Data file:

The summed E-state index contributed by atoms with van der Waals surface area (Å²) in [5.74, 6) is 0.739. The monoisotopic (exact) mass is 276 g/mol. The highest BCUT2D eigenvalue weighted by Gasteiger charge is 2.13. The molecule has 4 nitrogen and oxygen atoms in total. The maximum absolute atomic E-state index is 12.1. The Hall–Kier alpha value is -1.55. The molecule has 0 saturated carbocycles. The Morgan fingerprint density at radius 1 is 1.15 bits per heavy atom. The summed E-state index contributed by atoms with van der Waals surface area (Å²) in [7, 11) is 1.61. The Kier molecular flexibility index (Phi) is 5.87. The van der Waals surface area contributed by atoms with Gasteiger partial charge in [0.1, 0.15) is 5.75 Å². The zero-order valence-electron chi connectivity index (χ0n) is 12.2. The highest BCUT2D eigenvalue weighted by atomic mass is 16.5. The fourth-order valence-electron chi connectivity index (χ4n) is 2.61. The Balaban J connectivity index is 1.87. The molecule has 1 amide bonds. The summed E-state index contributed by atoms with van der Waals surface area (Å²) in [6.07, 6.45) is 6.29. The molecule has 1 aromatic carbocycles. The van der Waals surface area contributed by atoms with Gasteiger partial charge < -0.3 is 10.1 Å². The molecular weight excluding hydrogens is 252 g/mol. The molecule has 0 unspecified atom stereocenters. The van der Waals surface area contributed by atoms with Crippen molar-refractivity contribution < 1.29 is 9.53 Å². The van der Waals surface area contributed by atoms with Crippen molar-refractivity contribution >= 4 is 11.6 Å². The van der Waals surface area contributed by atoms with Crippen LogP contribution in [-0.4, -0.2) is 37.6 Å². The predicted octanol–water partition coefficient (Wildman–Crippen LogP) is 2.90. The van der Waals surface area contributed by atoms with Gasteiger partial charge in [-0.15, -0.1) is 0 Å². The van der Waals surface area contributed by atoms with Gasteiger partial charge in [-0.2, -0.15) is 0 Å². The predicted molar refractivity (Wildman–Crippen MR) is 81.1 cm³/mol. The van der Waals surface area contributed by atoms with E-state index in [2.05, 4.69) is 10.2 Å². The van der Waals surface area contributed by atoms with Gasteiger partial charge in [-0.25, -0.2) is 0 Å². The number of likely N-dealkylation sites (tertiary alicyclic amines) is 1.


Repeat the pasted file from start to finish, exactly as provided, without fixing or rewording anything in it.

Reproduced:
The summed E-state index contributed by atoms with van der Waals surface area (Å²) in [5.74, 6) is 0.739. The monoisotopic (exact) mass is 276 g/mol. The highest BCUT2D eigenvalue weighted by Gasteiger charge is 2.13. The molecule has 4 nitrogen and oxygen atoms in total. The maximum absolute atomic E-state index is 12.1. The Hall–Kier alpha value is -1.55. The molecule has 0 saturated carbocycles. The Morgan fingerprint density at radius 1 is 1.15 bits per heavy atom. The summed E-state index contributed by atoms with van der Waals surface area (Å²) in [7, 11) is 1.61. The Kier molecular flexibility index (Phi) is 5.87. The van der Waals surface area contributed by atoms with Gasteiger partial charge in [0.1, 0.15) is 5.75 Å². The zero-order valence-electron chi connectivity index (χ0n) is 12.2. The highest BCUT2D eigenvalue weighted by atomic mass is 16.5. The fourth-order valence-electron chi connectivity index (χ4n) is 2.61. The Balaban J connectivity index is 1.87. The molecule has 1 amide bonds. The summed E-state index contributed by atoms with van der Waals surface area (Å²) in [6.07, 6.45) is 6.29. The molecule has 1 aromatic carbocycles. The van der Waals surface area contributed by atoms with Gasteiger partial charge < -0.3 is 10.1 Å². The molecular weight excluding hydrogens is 252 g/mol. The molecule has 0 unspecified atom stereocenters. The van der Waals surface area contributed by atoms with Crippen molar-refractivity contribution < 1.29 is 9.53 Å². The van der Waals surface area contributed by atoms with Crippen molar-refractivity contribution >= 4 is 11.6 Å². The van der Waals surface area contributed by atoms with Crippen LogP contribution in [-0.4, -0.2) is 37.6 Å². The predicted octanol–water partition coefficient (Wildman–Crippen LogP) is 2.90. The van der Waals surface area contributed by atoms with Gasteiger partial charge in [-0.15, -0.1) is 0 Å². The van der Waals surface area contributed by atoms with Gasteiger partial charge in [-0.2, -0.15) is 0 Å². The predicted molar refractivity (Wildman–Crippen MR) is 81.1 cm³/mol. The van der Waals surface area contributed by atoms with E-state index in [2.05, 4.69) is 10.2 Å². The van der Waals surface area contributed by atoms with Gasteiger partial charge in [-0.25, -0.2) is 0 Å². The number of likely N-dealkylation sites (tertiary alicyclic amines) is 1.